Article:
“Shallow Groundwater Response to Sea-Level Rise”
This is a 67-page report prepared in 2022 for Alameda, Marin, San Francisco, and San Mateo Counties by the Pathways Climate Institute, the San Francisco Estuary Institute, and the leader of the Institute for Urban and Regional Development at UC Berkeley. Of the eight lead authors, there are three members with PhD degrees and four with Masters degrees. In addition to their degrees, two authors are also licensed Professional Engineers. The study focused on the San Francisco Bay side of each county and does not include the Pacific coastline of Marin, San Francisco, or San Mateo Counties.
Although the report is fairly specific to the Bay Area, in looking at the selections of what is covered and what was chosen to report on, many correlations to our situation here in Arcata can easily be found.
- Low-lying inland areas could flood from below by emergent groundwater long before coastal floodwaters overtop the shoreline.
- The significance of rising groundwater and groundwater inundation may create the need to re-evaluate sea-level rise driven flooding in some communities to develop effective flood risk reduction strategies.
- Rising groundwater can destabilize foundations, flood basements and other underground structure, and increase infiltration into sewers.
- Above-ground highways, roadways, and railways are also at risk; a higher than anticipated groundwater table can exert detrimental effects on roadway and railway bases and subgrades.
- Contaminated Sites: The interaction of rising groundwater and contaminated sites could pose challenges for public health and the environment.
- The California Toxic Tides study significantly underestimates the number of sites located in low-lying coastal communities that contain legacy contamination from past military, industrial, manufacturing, or other purposes and does not consider sites that will be impacted by groundwater rise.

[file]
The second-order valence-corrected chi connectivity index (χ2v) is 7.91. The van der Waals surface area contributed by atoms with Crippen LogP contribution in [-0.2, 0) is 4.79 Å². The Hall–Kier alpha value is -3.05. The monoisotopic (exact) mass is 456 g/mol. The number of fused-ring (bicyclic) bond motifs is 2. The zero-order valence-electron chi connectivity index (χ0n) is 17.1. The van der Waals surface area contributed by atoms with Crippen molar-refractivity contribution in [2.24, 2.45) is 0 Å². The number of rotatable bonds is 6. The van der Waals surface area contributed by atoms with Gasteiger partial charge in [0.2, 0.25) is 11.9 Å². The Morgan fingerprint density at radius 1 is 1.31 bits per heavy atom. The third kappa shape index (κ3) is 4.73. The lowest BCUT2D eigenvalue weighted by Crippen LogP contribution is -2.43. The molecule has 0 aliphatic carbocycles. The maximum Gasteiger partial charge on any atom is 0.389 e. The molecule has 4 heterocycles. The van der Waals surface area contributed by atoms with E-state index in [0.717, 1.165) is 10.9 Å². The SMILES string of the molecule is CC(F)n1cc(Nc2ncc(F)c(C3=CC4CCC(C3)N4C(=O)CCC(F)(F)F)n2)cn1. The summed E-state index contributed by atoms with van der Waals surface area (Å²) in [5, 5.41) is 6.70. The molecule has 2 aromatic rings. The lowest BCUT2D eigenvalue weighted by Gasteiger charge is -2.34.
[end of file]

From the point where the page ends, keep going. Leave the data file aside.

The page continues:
Current remediation regulations consider a static climate, meaning they do not consider a rising groundwater table.
- Liquefaction: The areas most at risk of liquefaction are generally located along the Bay shoreline and Bay tributaries in former floodplains, marshplains, wetlands, mudflats, and open water areas that were filled for development. These same areas are at risk of rising groundwater, and as the groundwater table rises, the liquefaction risk is likely to increase.
- The assessment does not consider potential increases in future extreme precipitation that are likely to occur as the climate changes.
From the report:
- As communities adapt to sea-level rise, adaptation plans must also consider rising groundwater tables. Traditional levees and floodwalls designed to keep coastal floodwaters out may not provide protection from rising groundwater, leaving communities at risk of flooding from below.
- Foundations and other belowground structures that could be subject to corrosion, infiltration, and increased buoyancy should be monitored much more frequently to ensure building safety as groundwater rises. Design standards and building codes already exist for infrastructure, roadways, foundations, and structures constructed in areas with a high groundwater table. However, all new infrastructure and/or rehabilitation projects in at-risk areas should design for a groundwater table that is higher than the highest annual groundwater table.
- Bolder strategies, such as creating floating neighborhoods that can adapt to rising sea level and fluctuating conditions while providing wildlife habitat and ecosystem services can also be explored.